Robespierre: the democrat, the radical

It’s a running joke in my Revolutions class that I have a little history-crush on Peter McPhee – one that I do all I can to play up, in all honesty. Robespierre has not, however, been my particular revolutionary crush; that’s Danton. After reading this biography, I’m half tempted to switch my allegiances… but the larger than life Danton is still more alluring than the somewhat severe Robespierre.

Anyway, this biography is exactly what I was hoping for. It’s clearly written and easy to read; I don’t know accessible it would be for someone with zero knowledge of the revolution, but I’m no expert and I had no trouble following it. It follows Robespierre’s life chronologically – indeed giving a bit of background on his family too – and provides what felt like an appropriate amount of background and contextual information on the realities of life throughout France, reasons for revolution, and attitudes among different groups for the duration of said revolution.

I’ve not read any of the other numerous biographies of “the Incorruptible,” and McPhee gives an interesting overview of them in his final chapter. I know that some have tended towards utter condemnation, but I didn’t realise that others turned into panegyrics. This one certainly comes down largely in favour of Robespierre as a man and a politician, demonstrating quite conclusively how consistent his ideals and desires were, even predating the revolution of 1789 that made at least some of those ideas acceptable. McPhee doesn’t shy away from the fact that lots of people died in the Terror, but does point out that in no way can the majority be laid at Robespierre’s feet – he was horrified by the actions of some deputies in rural France. He also doesn’t shy away from the likelihood that Robespierre was in fact going too far, by mid-1794, and may even have been tending towards paranoia.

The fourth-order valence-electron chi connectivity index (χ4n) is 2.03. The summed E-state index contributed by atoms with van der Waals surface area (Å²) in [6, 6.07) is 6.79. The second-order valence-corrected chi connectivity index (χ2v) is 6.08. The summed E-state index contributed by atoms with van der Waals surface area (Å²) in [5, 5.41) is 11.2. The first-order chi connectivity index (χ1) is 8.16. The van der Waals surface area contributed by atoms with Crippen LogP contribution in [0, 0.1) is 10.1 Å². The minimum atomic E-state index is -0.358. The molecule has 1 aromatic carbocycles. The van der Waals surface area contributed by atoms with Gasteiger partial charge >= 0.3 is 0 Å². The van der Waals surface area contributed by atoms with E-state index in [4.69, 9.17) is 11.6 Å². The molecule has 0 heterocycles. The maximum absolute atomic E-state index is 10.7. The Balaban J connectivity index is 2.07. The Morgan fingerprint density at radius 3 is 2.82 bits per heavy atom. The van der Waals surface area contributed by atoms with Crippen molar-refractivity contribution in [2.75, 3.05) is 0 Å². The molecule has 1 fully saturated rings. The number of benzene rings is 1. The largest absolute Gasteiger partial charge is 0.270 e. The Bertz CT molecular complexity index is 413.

If you’re at all interested in this period, or in how a leader can influence events, this is a really brilliant bio.

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